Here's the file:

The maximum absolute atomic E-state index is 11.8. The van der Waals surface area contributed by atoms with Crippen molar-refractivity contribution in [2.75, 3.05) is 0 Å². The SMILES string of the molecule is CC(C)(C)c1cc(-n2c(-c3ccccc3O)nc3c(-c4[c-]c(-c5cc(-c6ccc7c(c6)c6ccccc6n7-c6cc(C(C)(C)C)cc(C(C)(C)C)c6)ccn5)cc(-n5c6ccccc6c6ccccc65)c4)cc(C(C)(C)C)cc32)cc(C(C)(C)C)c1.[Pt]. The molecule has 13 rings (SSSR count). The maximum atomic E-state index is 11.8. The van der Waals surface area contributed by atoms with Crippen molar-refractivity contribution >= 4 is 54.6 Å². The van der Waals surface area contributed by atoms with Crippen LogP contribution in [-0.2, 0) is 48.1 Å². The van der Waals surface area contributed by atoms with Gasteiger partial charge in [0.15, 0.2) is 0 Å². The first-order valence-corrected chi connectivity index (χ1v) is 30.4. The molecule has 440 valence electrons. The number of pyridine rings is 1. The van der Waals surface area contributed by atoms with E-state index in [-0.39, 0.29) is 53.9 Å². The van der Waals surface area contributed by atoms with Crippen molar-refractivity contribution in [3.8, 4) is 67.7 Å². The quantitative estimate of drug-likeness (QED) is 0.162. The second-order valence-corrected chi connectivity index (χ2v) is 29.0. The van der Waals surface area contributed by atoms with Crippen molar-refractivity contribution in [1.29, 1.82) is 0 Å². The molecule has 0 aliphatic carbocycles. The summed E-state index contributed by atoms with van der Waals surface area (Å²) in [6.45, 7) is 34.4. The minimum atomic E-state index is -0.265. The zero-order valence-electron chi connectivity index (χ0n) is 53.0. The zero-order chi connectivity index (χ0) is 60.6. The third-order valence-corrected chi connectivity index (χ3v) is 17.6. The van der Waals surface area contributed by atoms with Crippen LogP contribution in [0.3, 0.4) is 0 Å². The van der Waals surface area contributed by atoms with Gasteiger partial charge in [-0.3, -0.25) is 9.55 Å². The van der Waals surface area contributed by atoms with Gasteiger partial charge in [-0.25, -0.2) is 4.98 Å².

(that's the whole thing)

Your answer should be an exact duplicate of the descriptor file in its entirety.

The maximum absolute atomic E-state index is 11.8. The van der Waals surface area contributed by atoms with Crippen molar-refractivity contribution in [2.75, 3.05) is 0 Å². The SMILES string of the molecule is CC(C)(C)c1cc(-n2c(-c3ccccc3O)nc3c(-c4[c-]c(-c5cc(-c6ccc7c(c6)c6ccccc6n7-c6cc(C(C)(C)C)cc(C(C)(C)C)c6)ccn5)cc(-n5c6ccccc6c6ccccc65)c4)cc(C(C)(C)C)cc32)cc(C(C)(C)C)c1.[Pt]. The molecule has 13 rings (SSSR count). The maximum atomic E-state index is 11.8. The van der Waals surface area contributed by atoms with Crippen molar-refractivity contribution >= 4 is 54.6 Å². The van der Waals surface area contributed by atoms with Crippen LogP contribution in [-0.2, 0) is 48.1 Å². The van der Waals surface area contributed by atoms with Gasteiger partial charge in [0.15, 0.2) is 0 Å². The first-order valence-corrected chi connectivity index (χ1v) is 30.4. The molecule has 440 valence electrons. The number of pyridine rings is 1. The van der Waals surface area contributed by atoms with E-state index in [-0.39, 0.29) is 53.9 Å². The van der Waals surface area contributed by atoms with Crippen molar-refractivity contribution in [3.8, 4) is 67.7 Å². The quantitative estimate of drug-likeness (QED) is 0.162. The second-order valence-corrected chi connectivity index (χ2v) is 29.0. The van der Waals surface area contributed by atoms with Crippen molar-refractivity contribution in [1.29, 1.82) is 0 Å². The molecule has 0 aliphatic carbocycles. The summed E-state index contributed by atoms with van der Waals surface area (Å²) in [6.45, 7) is 34.4. The minimum atomic E-state index is -0.265. The zero-order valence-electron chi connectivity index (χ0n) is 53.0. The zero-order chi connectivity index (χ0) is 60.6. The third-order valence-corrected chi connectivity index (χ3v) is 17.6. The van der Waals surface area contributed by atoms with Crippen LogP contribution in [0.3, 0.4) is 0 Å². The van der Waals surface area contributed by atoms with Gasteiger partial charge in [-0.3, -0.25) is 9.55 Å². The van der Waals surface area contributed by atoms with Gasteiger partial charge in [-0.25, -0.2) is 4.98 Å².